? Any news? (Oops, you posted while I was rambling! Things sound good. I think a flexible attitude is great! Laura
, too, good luck! Actually, my uterus is also "small" [it measured 32 today at 37 wks, which is "smaller" than two weeks ago -- baby tends to hide!] but my midwife does not care -- heartbeat is good -- so don't let your dr freak you out too much based just on size.)Dee
, I understand your dilemma about pain meds. For me, it wasn't about "I want a natural birth," it was about wanting a HOME birth which automatically ruled out meds. I am totally on board the natural birth thing but I have of course also had thoughts of, wow, it seems easier just to have some pain meds. (On that note -- maybe I should have some bourbon on hand for the birth. Just in case. Kidding! Maybe.) However, I will say that I have ALSO been told that the "walking epidural" is generally a misnomer, and the "cascade of interventions" has really been drilled into my head. Plus, all the kinds of things you have to be hooked up to just to GET an epidural. If you can articulate really clearly why you don't want to be monitored/in bed, etc, and you know that an epidural increases your chances of other interventions, that gives you your answer to your question (why feel pain when I don't need to?)
Do you have the Henci Goer book? I like her discussions of the various procedures offered in hospitals, including epidurals.
I really hate the attitude Julia references, that "oh you're trying to be macho" attitude about natural childbirth, or the "you're crazy." (I'm not having a homebirth to be macho -- but to be peaceful and empowered, and because I don't feel comfortable in the hospital.) It's been explained to me that it's sort of like choosing when/what kind of pain you feel. In natural labor, it's like working out really hard -- the pain is probably offset by the other hormones ( endorphins) your body is producing. Then, after birth, it's over. An epidural would prevent the endorphins and hormone cocktail and make your memory of the pain you do feel less fuzzy. Also, if you have to have a c-section because the epidural slows your ability to push, you'll probably hurt a lot more AFTER the birth.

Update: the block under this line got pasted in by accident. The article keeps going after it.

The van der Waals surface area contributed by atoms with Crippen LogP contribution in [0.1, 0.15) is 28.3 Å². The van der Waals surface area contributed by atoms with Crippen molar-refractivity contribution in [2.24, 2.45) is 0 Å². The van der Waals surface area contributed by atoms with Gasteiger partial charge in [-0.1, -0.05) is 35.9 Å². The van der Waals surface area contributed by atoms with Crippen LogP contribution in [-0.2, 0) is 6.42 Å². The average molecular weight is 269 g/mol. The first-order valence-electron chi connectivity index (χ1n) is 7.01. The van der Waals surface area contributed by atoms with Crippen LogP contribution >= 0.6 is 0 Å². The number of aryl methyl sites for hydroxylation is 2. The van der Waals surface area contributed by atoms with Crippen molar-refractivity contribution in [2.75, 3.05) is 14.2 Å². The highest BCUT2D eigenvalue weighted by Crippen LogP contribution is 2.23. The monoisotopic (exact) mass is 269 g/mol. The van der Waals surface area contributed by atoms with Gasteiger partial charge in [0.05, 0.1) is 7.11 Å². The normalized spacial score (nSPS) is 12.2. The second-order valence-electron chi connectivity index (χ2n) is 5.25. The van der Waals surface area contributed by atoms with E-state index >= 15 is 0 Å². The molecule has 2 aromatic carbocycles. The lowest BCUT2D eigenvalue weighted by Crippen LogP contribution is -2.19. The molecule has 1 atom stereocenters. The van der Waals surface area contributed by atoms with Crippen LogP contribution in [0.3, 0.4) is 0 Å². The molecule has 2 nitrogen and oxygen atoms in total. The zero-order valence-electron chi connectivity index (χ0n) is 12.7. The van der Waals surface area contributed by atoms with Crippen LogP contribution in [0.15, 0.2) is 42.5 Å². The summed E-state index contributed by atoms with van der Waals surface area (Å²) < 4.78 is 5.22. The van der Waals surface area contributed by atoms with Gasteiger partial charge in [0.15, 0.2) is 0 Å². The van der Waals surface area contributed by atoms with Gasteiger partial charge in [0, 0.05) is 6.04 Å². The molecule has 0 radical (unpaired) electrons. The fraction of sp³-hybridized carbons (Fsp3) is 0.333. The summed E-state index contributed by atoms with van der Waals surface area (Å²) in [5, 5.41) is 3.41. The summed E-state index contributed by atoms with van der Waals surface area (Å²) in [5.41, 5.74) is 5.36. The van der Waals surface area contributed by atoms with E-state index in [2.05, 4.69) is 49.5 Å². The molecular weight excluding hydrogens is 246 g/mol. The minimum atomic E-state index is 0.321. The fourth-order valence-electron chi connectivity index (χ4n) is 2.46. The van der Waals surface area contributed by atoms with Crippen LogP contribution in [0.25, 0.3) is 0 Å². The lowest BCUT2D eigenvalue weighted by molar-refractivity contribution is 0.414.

Forgive if I'm just repeating what the books say. I believe in the option of pain meds. I just think it's important (not yet having done it myself
) for women to believe going in that they CAN do it. You're a workout person -- I know you can handle pain. (Also you're a grad student -- so ditto!) And if in the labor itself it turns out that you need medicine? In that case, you've made the decision in an empowered way based on your actual labor, instead of out of mere fear. Which would be an awesome empowerment to draw on, to stave off PPD.
Oh, and thanks for saying I sound calm; I'm actually freaking out a little. Okay, a lot (though my midwives were very nice and gave me compliments about being prepared so that helped). I can't believe how close it is. I've been counting down to this time THE WHOLE YEAR and here it is. Wow. Totally freaky. And yeah, there's the dissertation to keep me company. If only it would show up with some food and soothing like PiePie
's friend... (I am also totally bummed to hear about the two-month side-lying thing. I am hoping for a precocious baby in this regard.)
Okay, sorry for chattering up a storm. Melanie
, how was the appointment? Judy
, yeah, childcare is super expensive! Good luck finding what you need. Karen
, omg, it just gets worse. The other day in Target someone BROUGHT ME A CART because I looked like I was "struggling" with my (nearly empty) basket. Julia
, glad your work season is starting off so well! I'm jealous of your two gliders; sounds like a great set up.